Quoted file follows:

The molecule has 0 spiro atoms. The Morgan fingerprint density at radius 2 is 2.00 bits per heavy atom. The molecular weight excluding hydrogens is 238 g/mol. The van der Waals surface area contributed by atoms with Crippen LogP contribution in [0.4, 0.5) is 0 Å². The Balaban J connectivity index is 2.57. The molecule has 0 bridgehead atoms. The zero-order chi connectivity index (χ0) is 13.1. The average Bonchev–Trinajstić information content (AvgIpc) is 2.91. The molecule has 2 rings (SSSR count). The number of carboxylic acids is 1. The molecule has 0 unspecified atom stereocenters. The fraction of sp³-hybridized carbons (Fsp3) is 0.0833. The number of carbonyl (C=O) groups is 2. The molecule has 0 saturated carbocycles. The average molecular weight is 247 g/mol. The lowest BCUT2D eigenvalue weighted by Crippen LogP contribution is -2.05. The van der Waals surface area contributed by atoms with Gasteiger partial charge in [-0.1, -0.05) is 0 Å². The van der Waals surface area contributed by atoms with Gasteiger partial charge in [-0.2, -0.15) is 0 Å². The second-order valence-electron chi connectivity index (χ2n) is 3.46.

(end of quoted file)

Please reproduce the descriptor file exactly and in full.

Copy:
The molecule has 0 spiro atoms. The Morgan fingerprint density at radius 2 is 2.00 bits per heavy atom. The molecular weight excluding hydrogens is 238 g/mol. The van der Waals surface area contributed by atoms with Crippen LogP contribution in [0.4, 0.5) is 0 Å². The Balaban J connectivity index is 2.57. The molecule has 0 bridgehead atoms. The zero-order chi connectivity index (χ0) is 13.1. The average Bonchev–Trinajstić information content (AvgIpc) is 2.91. The molecule has 2 rings (SSSR count). The number of carboxylic acids is 1. The molecule has 0 unspecified atom stereocenters. The fraction of sp³-hybridized carbons (Fsp3) is 0.0833. The number of carbonyl (C=O) groups is 2. The molecule has 0 saturated carbocycles. The average molecular weight is 247 g/mol. The lowest BCUT2D eigenvalue weighted by Crippen LogP contribution is -2.05. The van der Waals surface area contributed by atoms with Gasteiger partial charge in [-0.1, -0.05) is 0 Å². The van der Waals surface area contributed by atoms with Gasteiger partial charge in [-0.2, -0.15) is 0 Å². The second-order valence-electron chi connectivity index (χ2n) is 3.46.